However, Belgium did not leave and the UN Secretary-General Dag Hammarskjöld failed to provide the Congolese government with military assistance as demanded by Lumumba and sanctioned by the Security Council. He also ignored the prime minister’s appeal to send troops to Katanga but rather chose to negotiate with secession leader Moise Tshombe.

Hammarskjöld died in a plane crash on his way to meet Tshombe in September 1961, winning him a posthumously Nobel peace prize. Meanwhile, the country was in turmoil and Lumumba got no help from the West and the United Nations. He called on Russia and the Soviet Union sent weapons and “technical advisors” which incensed the United States.

The U.S. was a strong ally of Belgium and had a stake in Congo’s uranium. It is suspected to have planned an assassination as disclosed by a source in the book, Death in the Congo, written by Emmanuel Gerard and published in 2015.

U.S. President Dwight Eisenhower was reported to have given the order without any discussion. Lawrence Devlin, CIA station chief in Congo at the time, told the BBC in 2000 that a CIA plan to lace Lumumba’s toothpaste with poison was never carried out.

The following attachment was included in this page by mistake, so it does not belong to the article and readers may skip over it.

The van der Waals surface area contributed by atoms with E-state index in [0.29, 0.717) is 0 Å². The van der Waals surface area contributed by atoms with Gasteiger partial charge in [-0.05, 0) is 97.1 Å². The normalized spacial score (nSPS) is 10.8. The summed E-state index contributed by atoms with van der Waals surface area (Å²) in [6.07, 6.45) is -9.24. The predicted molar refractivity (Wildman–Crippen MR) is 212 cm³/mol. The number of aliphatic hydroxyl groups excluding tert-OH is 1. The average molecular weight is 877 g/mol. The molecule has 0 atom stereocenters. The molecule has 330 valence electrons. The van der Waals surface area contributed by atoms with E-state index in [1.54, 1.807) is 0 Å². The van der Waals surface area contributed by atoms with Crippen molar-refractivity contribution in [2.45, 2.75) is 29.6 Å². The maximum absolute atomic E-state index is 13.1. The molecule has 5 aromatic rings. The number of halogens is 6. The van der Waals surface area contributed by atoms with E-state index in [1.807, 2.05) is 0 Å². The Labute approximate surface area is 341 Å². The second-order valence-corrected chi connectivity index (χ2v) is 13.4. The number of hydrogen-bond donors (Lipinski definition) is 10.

By September, the Congolese President Kasavubu dismissed Lumumba as Prime Minister after receiving a telegram from Belgian Prime Minister Gaston Eyskens. Lumumba also declared Kasavubu deposed. This ushered in the takeover by army chief Colonel Mobutu Sese Seko who placed Lumumba under house arrest and guarded by his troops and the United Nations troops.

Lumumba escaped in late November with his wife and baby son hidden in the back of a car leaving his residence. They headed towards the east where he had loyal followers in Kisangani (then Stanleyville). He engaged villagers on his way and on the evening of December 2 as they waited for a ferry to cross the Sankuru River, Mobutu’s forces appeared.

He was captured and another plea to the United Nations to save him fell on deaf ears. He was flown to Léopoldville (now Kinshasa), where he was humiliated in public in the presence of journalists, UN officials and his wife, Pauline.

Mobutu ordered his detention at a military prison at Thysville, a hundred miles from Léopoldville. For six weeks, Lumumba was kept in cells and that’s where he wrote letters to the United Nations for help and to his wife to calm her nerves.

While Lumumba’s speeches from prison were creating confusion, Belgian Minister of African Affairs Harold d’Aspremont Lynden was putting pressure on the government to move him from Thysville where he could be freed by his supporters.

Lynden later insisted on Lumumba being transferred to Katanga despite a discussion by the Belgian parliament against the decision that will result in his death, cites Belgian sociologist and historian, Ludo De Witte, who made public the gory details of Lumumba’s death in a book published in Dutch in 1999.

Lumumba and his two former ministers were flown to Katanga on January 17 while being beaten so badly that the pilot warned the violence was threatening the flight, says De Witte.